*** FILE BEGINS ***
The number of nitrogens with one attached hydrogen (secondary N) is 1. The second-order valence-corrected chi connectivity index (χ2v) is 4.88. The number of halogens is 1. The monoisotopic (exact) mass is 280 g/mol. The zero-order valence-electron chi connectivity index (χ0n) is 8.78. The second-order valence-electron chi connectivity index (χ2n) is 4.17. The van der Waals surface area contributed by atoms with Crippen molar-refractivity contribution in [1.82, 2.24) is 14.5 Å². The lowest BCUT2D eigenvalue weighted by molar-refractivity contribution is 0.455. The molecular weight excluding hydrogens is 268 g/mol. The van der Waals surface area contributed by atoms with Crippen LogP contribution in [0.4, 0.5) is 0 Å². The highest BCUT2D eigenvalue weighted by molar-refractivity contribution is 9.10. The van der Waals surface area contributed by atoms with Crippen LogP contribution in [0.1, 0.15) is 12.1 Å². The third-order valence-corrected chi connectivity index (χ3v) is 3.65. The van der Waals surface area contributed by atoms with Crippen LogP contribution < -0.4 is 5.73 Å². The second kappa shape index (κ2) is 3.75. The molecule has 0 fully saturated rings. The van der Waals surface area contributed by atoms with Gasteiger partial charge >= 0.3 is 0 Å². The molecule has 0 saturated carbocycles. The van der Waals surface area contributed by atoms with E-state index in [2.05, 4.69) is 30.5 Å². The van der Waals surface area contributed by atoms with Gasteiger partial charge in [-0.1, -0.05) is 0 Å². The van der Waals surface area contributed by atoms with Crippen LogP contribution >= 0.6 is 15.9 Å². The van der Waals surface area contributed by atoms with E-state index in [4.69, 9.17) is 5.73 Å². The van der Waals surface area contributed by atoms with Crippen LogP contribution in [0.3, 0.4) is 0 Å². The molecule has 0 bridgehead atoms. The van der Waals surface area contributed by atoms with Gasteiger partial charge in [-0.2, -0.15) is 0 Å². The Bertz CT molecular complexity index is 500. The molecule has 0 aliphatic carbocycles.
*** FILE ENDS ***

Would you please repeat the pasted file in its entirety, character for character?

The number of nitrogens with one attached hydrogen (secondary N) is 1. The second-order valence-corrected chi connectivity index (χ2v) is 4.88. The number of halogens is 1. The monoisotopic (exact) mass is 280 g/mol. The zero-order valence-electron chi connectivity index (χ0n) is 8.78. The second-order valence-electron chi connectivity index (χ2n) is 4.17. The van der Waals surface area contributed by atoms with Crippen molar-refractivity contribution in [1.82, 2.24) is 14.5 Å². The lowest BCUT2D eigenvalue weighted by molar-refractivity contribution is 0.455. The molecular weight excluding hydrogens is 268 g/mol. The van der Waals surface area contributed by atoms with Crippen LogP contribution in [0.4, 0.5) is 0 Å². The highest BCUT2D eigenvalue weighted by molar-refractivity contribution is 9.10. The van der Waals surface area contributed by atoms with Crippen LogP contribution in [0.1, 0.15) is 12.1 Å². The third-order valence-corrected chi connectivity index (χ3v) is 3.65. The van der Waals surface area contributed by atoms with Crippen LogP contribution < -0.4 is 5.73 Å². The second kappa shape index (κ2) is 3.75. The molecule has 0 fully saturated rings. The van der Waals surface area contributed by atoms with Gasteiger partial charge >= 0.3 is 0 Å². The molecule has 0 saturated carbocycles. The van der Waals surface area contributed by atoms with E-state index in [2.05, 4.69) is 30.5 Å². The van der Waals surface area contributed by atoms with Gasteiger partial charge in [-0.1, -0.05) is 0 Å². The van der Waals surface area contributed by atoms with Crippen LogP contribution >= 0.6 is 15.9 Å². The van der Waals surface area contributed by atoms with E-state index in [4.69, 9.17) is 5.73 Å². The van der Waals surface area contributed by atoms with Crippen LogP contribution in [0.3, 0.4) is 0 Å². The molecule has 0 bridgehead atoms. The van der Waals surface area contributed by atoms with Gasteiger partial charge in [-0.2, -0.15) is 0 Å². The Bertz CT molecular complexity index is 500. The molecule has 0 aliphatic carbocycles.